Heterogeneity #4, Deviation from the type or essential trajectory

Of course, statistical analysis involves more than t-tests and their generalizations. Correlation and regression are another mainstay. Here, however, the emphasis lies more on prediction than variation, as if, as a generalization of the emphasis in t-tests on types, the line or curve of prediction captured the *essential trajectory* of the data (McLaughlin 1989). (Of course, everyone knows that correlation is not causation, but most of us interpret regressions in a causal spirit.) The following excerpt from Taylor (2008; see http://bit.ly/osTjQ3) highlights an alternative view of correlation and regression that keeps our attention on the variation (also discussed in a series of posts):

Consider the concept of a regression line as a best predictor line. To predict one measurement from another is to hint at, or to invite, causal interpretation. Granted, if we have the additional information that the second measurement follows the first in time—as is the case for offspring and parental traits—a causal interpretation in the opposite direction is ruled out. But there is nothing about the association between correlated variables, whether temporally ordered or not, that requires it to be assessed in terms of how well the first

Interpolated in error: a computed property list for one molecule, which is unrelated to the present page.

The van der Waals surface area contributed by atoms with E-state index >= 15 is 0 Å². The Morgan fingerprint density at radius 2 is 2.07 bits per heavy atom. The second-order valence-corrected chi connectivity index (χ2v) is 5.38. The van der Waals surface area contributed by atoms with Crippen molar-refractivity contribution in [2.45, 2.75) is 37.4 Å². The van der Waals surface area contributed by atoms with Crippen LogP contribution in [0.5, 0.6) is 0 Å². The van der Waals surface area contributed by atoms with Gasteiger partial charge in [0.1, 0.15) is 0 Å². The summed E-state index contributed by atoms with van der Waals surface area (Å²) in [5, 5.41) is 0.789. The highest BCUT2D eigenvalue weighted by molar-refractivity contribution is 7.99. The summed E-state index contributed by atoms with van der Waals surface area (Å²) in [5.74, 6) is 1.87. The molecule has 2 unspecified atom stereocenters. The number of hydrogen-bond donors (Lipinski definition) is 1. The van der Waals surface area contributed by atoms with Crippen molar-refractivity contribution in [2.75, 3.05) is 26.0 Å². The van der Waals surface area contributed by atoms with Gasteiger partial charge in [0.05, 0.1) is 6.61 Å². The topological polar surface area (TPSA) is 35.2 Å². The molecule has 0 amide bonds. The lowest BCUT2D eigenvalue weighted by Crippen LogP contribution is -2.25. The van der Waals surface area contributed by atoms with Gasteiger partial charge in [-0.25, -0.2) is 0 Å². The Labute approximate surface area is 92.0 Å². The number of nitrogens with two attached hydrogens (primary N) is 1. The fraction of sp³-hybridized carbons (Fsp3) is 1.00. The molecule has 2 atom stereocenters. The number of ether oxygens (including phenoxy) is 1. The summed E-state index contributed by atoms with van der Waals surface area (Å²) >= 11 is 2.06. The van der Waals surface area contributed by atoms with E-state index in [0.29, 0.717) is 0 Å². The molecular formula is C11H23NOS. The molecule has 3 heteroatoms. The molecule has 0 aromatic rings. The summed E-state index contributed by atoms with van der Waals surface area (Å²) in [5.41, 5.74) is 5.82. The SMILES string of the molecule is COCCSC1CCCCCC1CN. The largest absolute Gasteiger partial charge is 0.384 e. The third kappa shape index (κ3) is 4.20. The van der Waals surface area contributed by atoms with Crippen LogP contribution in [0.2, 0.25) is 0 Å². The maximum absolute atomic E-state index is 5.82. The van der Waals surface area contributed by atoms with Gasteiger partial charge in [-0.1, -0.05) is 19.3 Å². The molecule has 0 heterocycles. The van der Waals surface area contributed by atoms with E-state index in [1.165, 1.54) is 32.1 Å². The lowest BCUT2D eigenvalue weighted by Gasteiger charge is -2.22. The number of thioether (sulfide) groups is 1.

predictsthe second (let alone whether the predictions provide insight about the causal process). After all—although this is rarely made clear to statistics students—the correlation is not only the slope of the regression line when the two measurements are scaled to have equal spread, but it also measures how tightly the cloud of points is packed around the line of slope 1 (or slope -1 for a negative correlation). Technically, when both measurements are scaled to have a standard deviation of 1, the average of the squared perpendicular distance from the points to the line of slope 1 or -1 is equal to 1 minus the absolute value of the correlation (Weldon 2000). This means that the larger the correlation, the tighter the packing. This tightness-of-packing view of correlation affords no priority to one measurement over the other. Whereas the typical emphasis in statistical analysis on prediction often fosters causal thinking, a non-directional view of correlation reminds us that additional knowledge always has to be brought in if the patterns in data are used to support causal claims or hypotheses.

[Postscript: The tightness of packing view of regression for continuous variables can be extended to multivariate associations through Principal Component Analysis, factor analysis, etc. The well-known difficulty of interpreting principal components or the factors can be flipped on its head: What causal assumptions about *independent* variables (i.e., independently modifiable variables) enter into interpretations of conventional regression analysis?]

*(continuing a series of posts—see first post; see next post)*